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Acting And Mimicry:
 Acting And Mimicry

 What Is Mimicry?

 Acting—opera And Stage

 How To Study And Analyze A Part

 General Rules

 Exercises For Elasticity

 Elements Of Mimicry - Part 1

 Elements Of Mimicry - Part 2

 Elements Of Mimicry - Part 3

 Elements Of Mimicry - Part 3

 Read More Articles About: Acting And Mimicry

Elements Of Mimicry - Part 1

( Originally Published Early 1900's )

The elements of acting and mimicry at the disposal of an actor or singer, are, first of all, motions or gestures. These gestures engage the whole body or parts of it, and create the language of mimicry.

A gesture must be natural, spontaneous and free. That operatic débutants often find more difficulties in the gestures and acting than in the vocal expression of their rôle is because they concentrate all their thought on gestures, trying too hard to be graceful, thereby obtaining just the contrary effect, sometimes even rendering themselves ridiculous, by creating many unhappy positions. For example, as in the case of the voice, concentration on one detail often destroys the harmony and effect of the whole. To have natural, spontaneous and free gestures, it is necessary to live the part, or, at least, to awaken within oneself an instinct which will guide the gesture. It is this instinct, in great part, which has produced the world's artists; for, in reality, it is talent, genius. Like the voice, it cannot be manufactured at command. It is a sublime gift of nature.

Motions Are Divided Into:

a. Instinctive, or those produced by sensations and emotions. These consist mostly of motions whereby the facial muscles are brought into play, sometimes as in the movements of self-defense of the body or parts thereof.

b. Indicative and descriptive, or those used to point out a certain person, place or thing. These are motions made mostly with the hands. Often a nod of the head or an attitude of the body conveys the same expression.

c. Active motions and gestures, or those necessary in daily life, such as walking, eating, being seated, etc., are motions in which the whole or parts of the body are engaged.

d. Characteristic, or those describing character, state of health, habits, etc., are motions which may also be brought into play either by the whole or parts of the body.

e. Additional gestures are motions which serve to complete the principal ones, thereby helping to gain plasticity and harmony.

Let us now analyze, separately, the gestures of the different parts of the body.


The movements of the head are of vital importance in mimicry.

By holding the head straight, attention and calmness are indicated.

By allowing the head to droop, shame and grief are shown.

By holding the head erect, or slightly raised, pride and courage are depicted.

Nodding the head vertically denotes approval.

Shaking the head laterally signifies dissent. The head slightly inclined indicates dislike or horror.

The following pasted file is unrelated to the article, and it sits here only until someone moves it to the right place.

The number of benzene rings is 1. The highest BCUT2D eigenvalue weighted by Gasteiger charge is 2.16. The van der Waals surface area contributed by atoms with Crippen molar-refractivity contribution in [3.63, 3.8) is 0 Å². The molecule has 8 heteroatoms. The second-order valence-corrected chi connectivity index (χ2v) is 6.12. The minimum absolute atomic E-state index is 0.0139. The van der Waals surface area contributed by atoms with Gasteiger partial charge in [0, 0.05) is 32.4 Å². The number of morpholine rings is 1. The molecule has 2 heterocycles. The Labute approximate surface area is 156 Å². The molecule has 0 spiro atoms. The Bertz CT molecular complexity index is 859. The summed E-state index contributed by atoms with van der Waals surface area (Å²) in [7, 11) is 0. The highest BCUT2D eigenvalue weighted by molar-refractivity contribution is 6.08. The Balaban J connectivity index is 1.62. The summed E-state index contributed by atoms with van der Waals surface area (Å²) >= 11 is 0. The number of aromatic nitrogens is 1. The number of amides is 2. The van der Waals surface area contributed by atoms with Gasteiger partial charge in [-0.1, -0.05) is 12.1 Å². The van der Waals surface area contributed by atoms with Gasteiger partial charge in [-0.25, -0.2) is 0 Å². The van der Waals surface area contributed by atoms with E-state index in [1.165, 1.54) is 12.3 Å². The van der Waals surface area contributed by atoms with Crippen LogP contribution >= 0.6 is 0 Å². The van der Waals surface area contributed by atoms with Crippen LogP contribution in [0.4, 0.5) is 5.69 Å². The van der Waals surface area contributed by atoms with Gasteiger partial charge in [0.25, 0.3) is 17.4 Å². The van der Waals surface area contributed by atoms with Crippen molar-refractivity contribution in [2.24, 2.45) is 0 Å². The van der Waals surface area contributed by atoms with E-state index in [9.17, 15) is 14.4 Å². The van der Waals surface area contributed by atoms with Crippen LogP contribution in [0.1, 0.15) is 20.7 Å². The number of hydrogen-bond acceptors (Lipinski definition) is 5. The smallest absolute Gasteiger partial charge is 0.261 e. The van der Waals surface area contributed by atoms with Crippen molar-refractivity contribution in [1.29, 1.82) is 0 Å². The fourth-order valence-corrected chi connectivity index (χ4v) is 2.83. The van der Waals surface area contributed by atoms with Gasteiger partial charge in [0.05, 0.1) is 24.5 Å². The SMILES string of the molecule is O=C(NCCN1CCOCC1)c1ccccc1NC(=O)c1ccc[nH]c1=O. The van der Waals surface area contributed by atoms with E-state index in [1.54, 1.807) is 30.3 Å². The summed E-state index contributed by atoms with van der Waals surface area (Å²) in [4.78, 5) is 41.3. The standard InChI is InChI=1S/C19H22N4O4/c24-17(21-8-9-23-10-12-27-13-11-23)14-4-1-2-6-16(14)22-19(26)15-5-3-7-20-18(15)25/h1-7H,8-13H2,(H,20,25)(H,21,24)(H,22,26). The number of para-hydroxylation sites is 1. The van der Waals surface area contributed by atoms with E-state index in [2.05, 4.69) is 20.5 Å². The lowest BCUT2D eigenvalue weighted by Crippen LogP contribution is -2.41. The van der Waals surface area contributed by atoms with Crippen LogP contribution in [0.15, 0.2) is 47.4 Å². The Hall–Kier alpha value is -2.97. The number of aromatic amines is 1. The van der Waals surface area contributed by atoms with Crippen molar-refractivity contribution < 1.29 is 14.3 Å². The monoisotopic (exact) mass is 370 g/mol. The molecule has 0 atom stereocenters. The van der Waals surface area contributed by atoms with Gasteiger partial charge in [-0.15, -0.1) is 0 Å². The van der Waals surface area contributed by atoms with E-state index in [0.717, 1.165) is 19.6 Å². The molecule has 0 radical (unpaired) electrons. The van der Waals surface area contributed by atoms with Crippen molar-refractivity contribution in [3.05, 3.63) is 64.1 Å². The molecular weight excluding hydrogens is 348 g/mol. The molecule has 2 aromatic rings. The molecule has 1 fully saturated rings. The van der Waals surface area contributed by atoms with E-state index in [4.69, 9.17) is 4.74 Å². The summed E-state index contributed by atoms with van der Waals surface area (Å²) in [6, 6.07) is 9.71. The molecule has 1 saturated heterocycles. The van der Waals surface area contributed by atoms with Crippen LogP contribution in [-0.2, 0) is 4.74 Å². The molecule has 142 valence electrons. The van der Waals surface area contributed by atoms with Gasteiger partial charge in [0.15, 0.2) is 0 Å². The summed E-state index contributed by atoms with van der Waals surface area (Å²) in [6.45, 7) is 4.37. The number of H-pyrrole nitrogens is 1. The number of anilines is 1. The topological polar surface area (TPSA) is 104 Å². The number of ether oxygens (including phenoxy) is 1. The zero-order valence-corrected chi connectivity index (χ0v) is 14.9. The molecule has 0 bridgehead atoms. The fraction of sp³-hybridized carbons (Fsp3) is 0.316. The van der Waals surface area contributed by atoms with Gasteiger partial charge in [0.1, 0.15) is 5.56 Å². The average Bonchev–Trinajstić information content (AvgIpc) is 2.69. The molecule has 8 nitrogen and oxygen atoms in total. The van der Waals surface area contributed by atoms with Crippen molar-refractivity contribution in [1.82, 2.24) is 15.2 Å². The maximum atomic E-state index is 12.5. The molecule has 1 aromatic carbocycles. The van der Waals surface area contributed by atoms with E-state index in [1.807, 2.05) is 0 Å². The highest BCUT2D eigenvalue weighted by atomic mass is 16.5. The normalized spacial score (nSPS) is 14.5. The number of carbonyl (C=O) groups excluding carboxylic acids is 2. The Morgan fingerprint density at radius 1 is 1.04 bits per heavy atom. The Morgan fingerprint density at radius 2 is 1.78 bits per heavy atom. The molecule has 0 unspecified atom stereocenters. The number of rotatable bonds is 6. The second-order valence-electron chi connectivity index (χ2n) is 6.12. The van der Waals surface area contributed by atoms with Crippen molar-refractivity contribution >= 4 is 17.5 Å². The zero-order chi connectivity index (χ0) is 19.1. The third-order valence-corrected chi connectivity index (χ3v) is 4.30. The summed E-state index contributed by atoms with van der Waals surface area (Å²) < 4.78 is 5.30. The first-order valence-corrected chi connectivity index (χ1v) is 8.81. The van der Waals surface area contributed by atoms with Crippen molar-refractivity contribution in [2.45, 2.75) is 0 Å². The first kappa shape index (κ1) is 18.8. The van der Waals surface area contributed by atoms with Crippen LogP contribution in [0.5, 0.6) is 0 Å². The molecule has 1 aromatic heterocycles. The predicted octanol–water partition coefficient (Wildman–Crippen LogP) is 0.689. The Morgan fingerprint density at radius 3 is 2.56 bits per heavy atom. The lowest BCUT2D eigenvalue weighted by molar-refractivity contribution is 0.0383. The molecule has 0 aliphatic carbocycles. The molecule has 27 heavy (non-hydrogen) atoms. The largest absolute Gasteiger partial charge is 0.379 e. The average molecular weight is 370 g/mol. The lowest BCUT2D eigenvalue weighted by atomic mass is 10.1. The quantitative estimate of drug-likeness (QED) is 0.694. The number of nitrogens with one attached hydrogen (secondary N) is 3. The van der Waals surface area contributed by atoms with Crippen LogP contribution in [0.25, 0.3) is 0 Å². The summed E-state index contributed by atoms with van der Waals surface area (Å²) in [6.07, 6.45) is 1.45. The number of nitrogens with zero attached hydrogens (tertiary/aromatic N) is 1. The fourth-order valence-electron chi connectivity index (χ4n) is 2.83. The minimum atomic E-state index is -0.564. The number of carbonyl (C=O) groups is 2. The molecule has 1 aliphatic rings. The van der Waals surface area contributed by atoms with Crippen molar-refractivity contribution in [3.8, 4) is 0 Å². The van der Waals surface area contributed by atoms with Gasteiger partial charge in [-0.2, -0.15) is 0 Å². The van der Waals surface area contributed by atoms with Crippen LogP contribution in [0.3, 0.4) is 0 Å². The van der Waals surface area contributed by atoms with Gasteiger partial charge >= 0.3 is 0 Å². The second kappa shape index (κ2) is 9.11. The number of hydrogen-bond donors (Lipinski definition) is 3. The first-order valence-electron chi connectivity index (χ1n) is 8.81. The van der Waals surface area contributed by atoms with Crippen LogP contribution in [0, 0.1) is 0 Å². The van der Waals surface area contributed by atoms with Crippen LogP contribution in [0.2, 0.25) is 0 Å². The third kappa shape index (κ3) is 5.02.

The bending forward of the head indicates affection, attention.

By throwing the head back, arrogance and defiance are indicated.

By inclining the head to one side, indolence is shown; slightly raising it denotes coquetry.

The head is held erect and stiff to indicate savagery, physical strength and tragic moments.

By allowing the head to fall back, weakness, fainting and pain are indicated.

The forehead gives the best indication of one's intelligence and intellectual development. Bell calls it "the seat of thought, a tablet where every emotion is distinctly impressed." In the fore-head the most active, independent, and associated muscles are located, controlling attention, doubt, reflection, pain, etc

The disposition of the forehead wrinkles presents an inexhaustible study for physiognomists, and offers unlimited opportunities to the actor.

In Joy, the forehead is serene, the eyebrows are not contracted.

In Attention, the eyebrows approach the sides of the nose.

In Admiration, the eyebrows are raised, the forehead is slightly wrinkled.

In Astonishment and Surprise, the movements are the same as in admiration, only more strongly marked exaggerated.

In Veneration, the eyebrows droop.

In Hope, the forehead is slightly wrinkled, the eyebrows are raised.

In Compassion, the forehead is calm, the eye-brows sink over the eyes as in sorrow, towards the middle of the face.

In Envy, the forehead is intersected with many lines, the eyebrows are lowered.

In Despair, the eyebrows descend, the fore-head is wrinkled.

In Rapture, the eyebrows and the forehead are raised.

In Acute Pain, mental or physical, lines inter-sect the forehead, the eyebrows are drawn near to each other over the nose, but are raised to-wards the middle.

In Simple Pain, we have the same motions as in acute pain, though less strong.

In Sorrow, the eyebrows rise at their starting point, the nose.

In Laughter, they rise toward the middle and bend down toward the sides of the nose. In Horror, the eyebrows are knit.

In Sadness, the eyebrows rise toward the middle of the forehead.

In Weeping, the eyebrows sink down toward the middle of the forehead.

In Scorn, the forehead wrinkles and the eye-brows knit.

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